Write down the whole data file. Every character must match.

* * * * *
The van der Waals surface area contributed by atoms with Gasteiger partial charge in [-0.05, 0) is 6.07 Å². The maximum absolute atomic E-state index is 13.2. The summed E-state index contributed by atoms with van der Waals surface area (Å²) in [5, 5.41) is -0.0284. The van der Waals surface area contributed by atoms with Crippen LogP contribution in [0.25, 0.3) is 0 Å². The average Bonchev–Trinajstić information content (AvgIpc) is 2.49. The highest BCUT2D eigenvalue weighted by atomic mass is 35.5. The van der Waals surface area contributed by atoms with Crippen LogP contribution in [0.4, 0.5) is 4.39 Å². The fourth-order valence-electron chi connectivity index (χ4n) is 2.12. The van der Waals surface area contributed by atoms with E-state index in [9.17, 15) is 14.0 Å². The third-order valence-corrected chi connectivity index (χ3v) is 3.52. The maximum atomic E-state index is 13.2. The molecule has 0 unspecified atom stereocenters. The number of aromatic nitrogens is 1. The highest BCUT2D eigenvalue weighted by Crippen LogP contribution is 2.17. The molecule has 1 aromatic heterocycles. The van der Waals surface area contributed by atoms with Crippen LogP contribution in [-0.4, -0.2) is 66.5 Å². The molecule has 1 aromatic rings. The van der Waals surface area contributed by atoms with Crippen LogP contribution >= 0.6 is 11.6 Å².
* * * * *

The van der Waals surface area contributed by atoms with Gasteiger partial charge in [-0.05, 0) is 6.07 Å². The maximum absolute atomic E-state index is 13.2. The summed E-state index contributed by atoms with van der Waals surface area (Å²) in [5, 5.41) is -0.0284. The van der Waals surface area contributed by atoms with Crippen LogP contribution in [0.25, 0.3) is 0 Å². The average Bonchev–Trinajstić information content (AvgIpc) is 2.49. The highest BCUT2D eigenvalue weighted by atomic mass is 35.5. The van der Waals surface area contributed by atoms with Crippen LogP contribution in [0.4, 0.5) is 4.39 Å². The fourth-order valence-electron chi connectivity index (χ4n) is 2.12. The van der Waals surface area contributed by atoms with E-state index in [9.17, 15) is 14.0 Å². The third-order valence-corrected chi connectivity index (χ3v) is 3.52. The maximum atomic E-state index is 13.2. The molecule has 0 unspecified atom stereocenters. The number of aromatic nitrogens is 1. The highest BCUT2D eigenvalue weighted by Crippen LogP contribution is 2.17. The molecule has 1 aromatic heterocycles. The van der Waals surface area contributed by atoms with Crippen LogP contribution in [-0.4, -0.2) is 66.5 Å². The molecule has 1 aromatic rings. The van der Waals surface area contributed by atoms with Crippen LogP contribution >= 0.6 is 11.6 Å².